One thing I’ve really enjoyed and also found hugely helpful at paying off my trip, is a little substitute-style challenge that I set myself. I like to order take-away when I’ve had a long day, or if my mood has changed and what I’ve planned for dinner doesn’t appeal, I’ll usually stop and just buy something else on the way home. The same happens with little treats and splurge purchases that I don’t strictly need. Now what I do is when I manage to refrain from ordering take-away or treating myself, I log on to my travel providers website and pay that exact amount off my trip. That £14.99 Dominos pizza? That’s £14.99 off my trip. It means I’ve got lots of small payments showing on my account, but who cares? I’m edging closer to paying off my trip without even really doing anything different.
3. Packed lunch time.
One thing I’m really bad at is preparing lunch for when I’m at work. I am not a morning person so the thought of making lunch before I go – well, in all honesty it’s not going to happen. Now I’m trying to plan my lunch meals well in advance and they’re always things that require no prep in the mornings. This means that I don’t end up spending £4.50 a day at Subway – which is approximately £100 per month. The same applies for the treats when you pop to the shop midday – no more doughnuts, Costa Coffee etc, instead I use the same principle as above and suddenly going without that Krispy Kreme isn’t so hard! It might not be lunches for you – it could be eating out, shopping etc, but whatever it is, plan a way round it, stick to it and use the money you would have spent to pay off your trip.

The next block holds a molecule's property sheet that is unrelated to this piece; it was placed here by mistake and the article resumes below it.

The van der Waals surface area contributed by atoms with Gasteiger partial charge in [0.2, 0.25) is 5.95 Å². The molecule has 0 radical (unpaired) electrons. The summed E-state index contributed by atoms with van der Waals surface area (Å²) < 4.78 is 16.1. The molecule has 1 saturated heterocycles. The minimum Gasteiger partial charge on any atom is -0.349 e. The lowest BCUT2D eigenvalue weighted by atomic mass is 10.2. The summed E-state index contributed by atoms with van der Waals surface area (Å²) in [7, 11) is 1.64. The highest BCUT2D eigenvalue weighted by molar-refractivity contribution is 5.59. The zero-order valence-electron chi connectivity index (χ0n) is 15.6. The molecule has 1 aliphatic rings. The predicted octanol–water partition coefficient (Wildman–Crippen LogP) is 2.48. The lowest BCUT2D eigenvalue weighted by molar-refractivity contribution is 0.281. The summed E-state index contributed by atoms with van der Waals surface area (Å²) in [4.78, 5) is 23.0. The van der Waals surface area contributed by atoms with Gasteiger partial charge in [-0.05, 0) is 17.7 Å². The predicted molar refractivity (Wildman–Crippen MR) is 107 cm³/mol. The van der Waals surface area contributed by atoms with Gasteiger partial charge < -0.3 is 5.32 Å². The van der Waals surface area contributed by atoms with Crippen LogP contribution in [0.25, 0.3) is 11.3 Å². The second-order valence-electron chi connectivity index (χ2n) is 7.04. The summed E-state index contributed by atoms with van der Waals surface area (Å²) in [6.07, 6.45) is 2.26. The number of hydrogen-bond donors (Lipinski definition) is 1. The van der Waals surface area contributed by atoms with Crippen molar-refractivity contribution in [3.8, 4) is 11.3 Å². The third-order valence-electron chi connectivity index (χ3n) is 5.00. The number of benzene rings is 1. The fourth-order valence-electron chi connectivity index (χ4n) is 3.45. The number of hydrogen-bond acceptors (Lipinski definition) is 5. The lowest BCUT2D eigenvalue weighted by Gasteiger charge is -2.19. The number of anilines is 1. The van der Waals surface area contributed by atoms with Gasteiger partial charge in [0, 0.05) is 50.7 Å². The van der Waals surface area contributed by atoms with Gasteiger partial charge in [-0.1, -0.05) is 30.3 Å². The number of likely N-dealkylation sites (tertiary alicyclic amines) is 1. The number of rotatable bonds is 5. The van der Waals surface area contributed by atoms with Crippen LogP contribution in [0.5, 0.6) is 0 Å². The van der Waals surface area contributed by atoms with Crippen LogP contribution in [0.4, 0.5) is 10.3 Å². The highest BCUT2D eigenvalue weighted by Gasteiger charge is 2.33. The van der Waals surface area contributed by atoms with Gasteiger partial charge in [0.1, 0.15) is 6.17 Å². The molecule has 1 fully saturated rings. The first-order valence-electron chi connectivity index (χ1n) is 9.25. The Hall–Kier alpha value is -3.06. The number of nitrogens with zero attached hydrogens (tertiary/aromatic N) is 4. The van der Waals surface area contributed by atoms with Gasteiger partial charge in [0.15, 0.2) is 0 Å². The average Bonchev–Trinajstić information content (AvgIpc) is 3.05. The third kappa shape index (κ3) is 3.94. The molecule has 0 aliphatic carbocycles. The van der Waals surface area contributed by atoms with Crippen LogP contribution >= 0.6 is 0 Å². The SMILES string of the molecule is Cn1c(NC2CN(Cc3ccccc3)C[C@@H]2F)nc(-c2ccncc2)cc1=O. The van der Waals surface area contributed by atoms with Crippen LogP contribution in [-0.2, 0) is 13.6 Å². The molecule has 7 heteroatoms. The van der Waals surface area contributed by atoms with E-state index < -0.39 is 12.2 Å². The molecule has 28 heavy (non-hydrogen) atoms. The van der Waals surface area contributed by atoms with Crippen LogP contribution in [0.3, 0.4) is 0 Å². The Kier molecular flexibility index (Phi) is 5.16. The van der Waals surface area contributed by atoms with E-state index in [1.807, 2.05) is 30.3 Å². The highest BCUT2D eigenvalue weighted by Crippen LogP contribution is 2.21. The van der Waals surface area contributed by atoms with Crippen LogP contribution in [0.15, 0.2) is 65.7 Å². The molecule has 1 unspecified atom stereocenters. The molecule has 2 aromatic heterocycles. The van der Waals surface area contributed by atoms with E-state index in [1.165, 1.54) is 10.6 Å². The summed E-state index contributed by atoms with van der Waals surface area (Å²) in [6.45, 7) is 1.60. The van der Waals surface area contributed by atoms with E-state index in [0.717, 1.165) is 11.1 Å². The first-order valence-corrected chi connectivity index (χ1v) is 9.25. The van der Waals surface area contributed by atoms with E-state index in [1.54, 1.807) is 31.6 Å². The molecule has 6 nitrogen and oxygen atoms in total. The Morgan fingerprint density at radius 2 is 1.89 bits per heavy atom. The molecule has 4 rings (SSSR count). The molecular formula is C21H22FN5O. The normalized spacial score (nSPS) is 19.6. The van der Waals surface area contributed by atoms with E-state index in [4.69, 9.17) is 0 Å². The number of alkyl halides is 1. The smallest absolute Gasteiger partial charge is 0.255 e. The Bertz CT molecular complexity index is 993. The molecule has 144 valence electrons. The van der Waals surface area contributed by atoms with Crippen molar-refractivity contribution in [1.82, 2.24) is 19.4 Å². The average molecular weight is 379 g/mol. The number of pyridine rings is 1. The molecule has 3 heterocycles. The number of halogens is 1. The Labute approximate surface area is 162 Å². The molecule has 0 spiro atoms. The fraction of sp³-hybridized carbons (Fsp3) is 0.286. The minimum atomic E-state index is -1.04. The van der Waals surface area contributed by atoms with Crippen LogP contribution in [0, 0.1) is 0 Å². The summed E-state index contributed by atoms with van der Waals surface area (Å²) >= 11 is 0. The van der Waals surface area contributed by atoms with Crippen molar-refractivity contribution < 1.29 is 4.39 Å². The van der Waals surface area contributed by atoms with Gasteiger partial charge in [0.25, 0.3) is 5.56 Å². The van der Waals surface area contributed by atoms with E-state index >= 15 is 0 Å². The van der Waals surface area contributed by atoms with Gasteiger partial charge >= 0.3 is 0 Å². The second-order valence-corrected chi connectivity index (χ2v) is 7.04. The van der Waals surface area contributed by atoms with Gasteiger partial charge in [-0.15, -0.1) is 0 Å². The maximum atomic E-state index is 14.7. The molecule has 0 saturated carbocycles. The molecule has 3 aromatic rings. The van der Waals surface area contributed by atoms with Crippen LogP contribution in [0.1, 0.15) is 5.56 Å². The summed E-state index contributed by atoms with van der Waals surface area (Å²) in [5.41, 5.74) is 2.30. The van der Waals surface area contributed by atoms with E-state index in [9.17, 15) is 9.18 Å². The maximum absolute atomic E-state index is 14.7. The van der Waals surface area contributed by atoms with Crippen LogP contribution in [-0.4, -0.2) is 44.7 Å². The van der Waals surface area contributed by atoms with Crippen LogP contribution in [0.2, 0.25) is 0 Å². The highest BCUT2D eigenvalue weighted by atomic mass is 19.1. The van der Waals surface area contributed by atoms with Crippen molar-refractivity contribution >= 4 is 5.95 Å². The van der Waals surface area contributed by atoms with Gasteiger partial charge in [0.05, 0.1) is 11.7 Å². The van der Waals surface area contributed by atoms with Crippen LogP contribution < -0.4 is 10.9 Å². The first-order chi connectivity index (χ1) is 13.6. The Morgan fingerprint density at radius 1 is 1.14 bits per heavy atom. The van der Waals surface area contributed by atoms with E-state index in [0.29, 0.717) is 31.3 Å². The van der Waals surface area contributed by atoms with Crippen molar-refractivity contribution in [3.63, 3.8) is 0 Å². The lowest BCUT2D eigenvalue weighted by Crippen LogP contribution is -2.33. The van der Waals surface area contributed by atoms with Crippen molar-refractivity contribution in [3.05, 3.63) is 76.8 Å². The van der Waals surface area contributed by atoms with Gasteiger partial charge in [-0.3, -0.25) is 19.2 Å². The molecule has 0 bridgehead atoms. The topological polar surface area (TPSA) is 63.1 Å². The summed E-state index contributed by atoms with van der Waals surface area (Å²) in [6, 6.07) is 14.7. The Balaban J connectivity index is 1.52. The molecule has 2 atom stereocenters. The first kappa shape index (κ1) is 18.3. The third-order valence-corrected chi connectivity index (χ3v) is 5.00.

4. Spare Change.
Every week on a Sunday I empty my purse of all my change – no matter how much is in there, I put it in my piggybank and collect it for spending money in New York. Some weeks there’s barely anything, and some weeks (especially if I’ve been out the night before) it’s like hitting the jackpot! …Except with money that’s already yours.
5. Plan Your Days